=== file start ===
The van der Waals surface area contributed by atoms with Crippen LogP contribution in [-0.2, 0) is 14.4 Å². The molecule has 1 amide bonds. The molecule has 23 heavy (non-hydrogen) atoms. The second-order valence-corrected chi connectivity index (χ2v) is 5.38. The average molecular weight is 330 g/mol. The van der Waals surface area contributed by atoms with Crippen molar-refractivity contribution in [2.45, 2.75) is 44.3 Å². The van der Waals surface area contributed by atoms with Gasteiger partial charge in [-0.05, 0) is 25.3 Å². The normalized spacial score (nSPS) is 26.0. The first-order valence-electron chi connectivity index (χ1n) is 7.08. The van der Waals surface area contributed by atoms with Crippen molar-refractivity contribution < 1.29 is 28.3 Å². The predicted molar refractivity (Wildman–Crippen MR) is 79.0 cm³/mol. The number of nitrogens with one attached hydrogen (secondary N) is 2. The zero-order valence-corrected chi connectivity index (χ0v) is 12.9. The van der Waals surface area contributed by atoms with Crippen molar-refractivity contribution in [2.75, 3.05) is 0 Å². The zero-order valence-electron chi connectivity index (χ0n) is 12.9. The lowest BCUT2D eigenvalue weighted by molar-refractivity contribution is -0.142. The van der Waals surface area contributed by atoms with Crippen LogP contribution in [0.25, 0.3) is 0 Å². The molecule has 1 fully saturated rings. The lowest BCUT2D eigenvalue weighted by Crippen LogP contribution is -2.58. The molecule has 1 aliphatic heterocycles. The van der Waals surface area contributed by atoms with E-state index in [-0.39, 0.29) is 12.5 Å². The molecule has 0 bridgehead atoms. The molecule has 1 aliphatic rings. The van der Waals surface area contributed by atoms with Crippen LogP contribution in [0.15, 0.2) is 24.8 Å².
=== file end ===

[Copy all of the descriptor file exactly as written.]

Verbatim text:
The van der Waals surface area contributed by atoms with Crippen LogP contribution in [-0.2, 0) is 14.4 Å². The molecule has 1 amide bonds. The molecule has 23 heavy (non-hydrogen) atoms. The second-order valence-corrected chi connectivity index (χ2v) is 5.38. The average molecular weight is 330 g/mol. The van der Waals surface area contributed by atoms with Crippen molar-refractivity contribution in [2.45, 2.75) is 44.3 Å². The van der Waals surface area contributed by atoms with Gasteiger partial charge in [-0.05, 0) is 25.3 Å². The normalized spacial score (nSPS) is 26.0. The first-order valence-electron chi connectivity index (χ1n) is 7.08. The van der Waals surface area contributed by atoms with Crippen molar-refractivity contribution < 1.29 is 28.3 Å². The predicted molar refractivity (Wildman–Crippen MR) is 79.0 cm³/mol. The number of nitrogens with one attached hydrogen (secondary N) is 2. The zero-order valence-corrected chi connectivity index (χ0v) is 12.9. The van der Waals surface area contributed by atoms with Crippen molar-refractivity contribution in [2.75, 3.05) is 0 Å². The zero-order valence-electron chi connectivity index (χ0n) is 12.9. The lowest BCUT2D eigenvalue weighted by molar-refractivity contribution is -0.142. The van der Waals surface area contributed by atoms with Crippen LogP contribution in [0.25, 0.3) is 0 Å². The molecule has 1 fully saturated rings. The lowest BCUT2D eigenvalue weighted by Crippen LogP contribution is -2.58. The molecule has 1 aliphatic heterocycles. The van der Waals surface area contributed by atoms with E-state index in [-0.39, 0.29) is 12.5 Å². The molecule has 0 bridgehead atoms. The molecule has 1 aliphatic rings. The van der Waals surface area contributed by atoms with Crippen LogP contribution in [0.15, 0.2) is 24.8 Å².